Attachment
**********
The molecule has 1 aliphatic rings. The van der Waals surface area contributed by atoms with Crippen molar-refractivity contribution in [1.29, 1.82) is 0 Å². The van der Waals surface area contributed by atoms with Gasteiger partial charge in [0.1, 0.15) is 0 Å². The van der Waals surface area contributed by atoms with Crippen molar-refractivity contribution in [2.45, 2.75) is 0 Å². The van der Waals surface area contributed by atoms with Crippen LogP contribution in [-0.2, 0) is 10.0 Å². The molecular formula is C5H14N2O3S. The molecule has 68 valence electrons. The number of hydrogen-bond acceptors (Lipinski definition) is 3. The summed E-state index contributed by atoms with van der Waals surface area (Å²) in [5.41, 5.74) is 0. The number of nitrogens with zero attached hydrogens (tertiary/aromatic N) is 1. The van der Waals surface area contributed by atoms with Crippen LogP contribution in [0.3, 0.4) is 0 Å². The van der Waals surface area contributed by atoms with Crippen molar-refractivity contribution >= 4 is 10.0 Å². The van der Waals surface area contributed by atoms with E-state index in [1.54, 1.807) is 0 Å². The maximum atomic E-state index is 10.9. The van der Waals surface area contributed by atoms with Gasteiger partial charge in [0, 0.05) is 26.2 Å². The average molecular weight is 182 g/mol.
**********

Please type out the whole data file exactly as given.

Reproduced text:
The molecule has 1 aliphatic rings. The van der Waals surface area contributed by atoms with Crippen molar-refractivity contribution in [1.29, 1.82) is 0 Å². The van der Waals surface area contributed by atoms with Gasteiger partial charge in [0.1, 0.15) is 0 Å². The van der Waals surface area contributed by atoms with Crippen molar-refractivity contribution in [2.45, 2.75) is 0 Å². The van der Waals surface area contributed by atoms with Crippen LogP contribution in [-0.2, 0) is 10.0 Å². The molecular formula is C5H14N2O3S. The molecule has 68 valence electrons. The number of hydrogen-bond acceptors (Lipinski definition) is 3. The summed E-state index contributed by atoms with van der Waals surface area (Å²) in [5.41, 5.74) is 0. The number of nitrogens with zero attached hydrogens (tertiary/aromatic N) is 1. The van der Waals surface area contributed by atoms with Crippen LogP contribution in [0.3, 0.4) is 0 Å². The van der Waals surface area contributed by atoms with Crippen molar-refractivity contribution >= 4 is 10.0 Å². The van der Waals surface area contributed by atoms with E-state index in [1.54, 1.807) is 0 Å². The maximum atomic E-state index is 10.9. The van der Waals surface area contributed by atoms with Gasteiger partial charge in [0, 0.05) is 26.2 Å². The average molecular weight is 182 g/mol.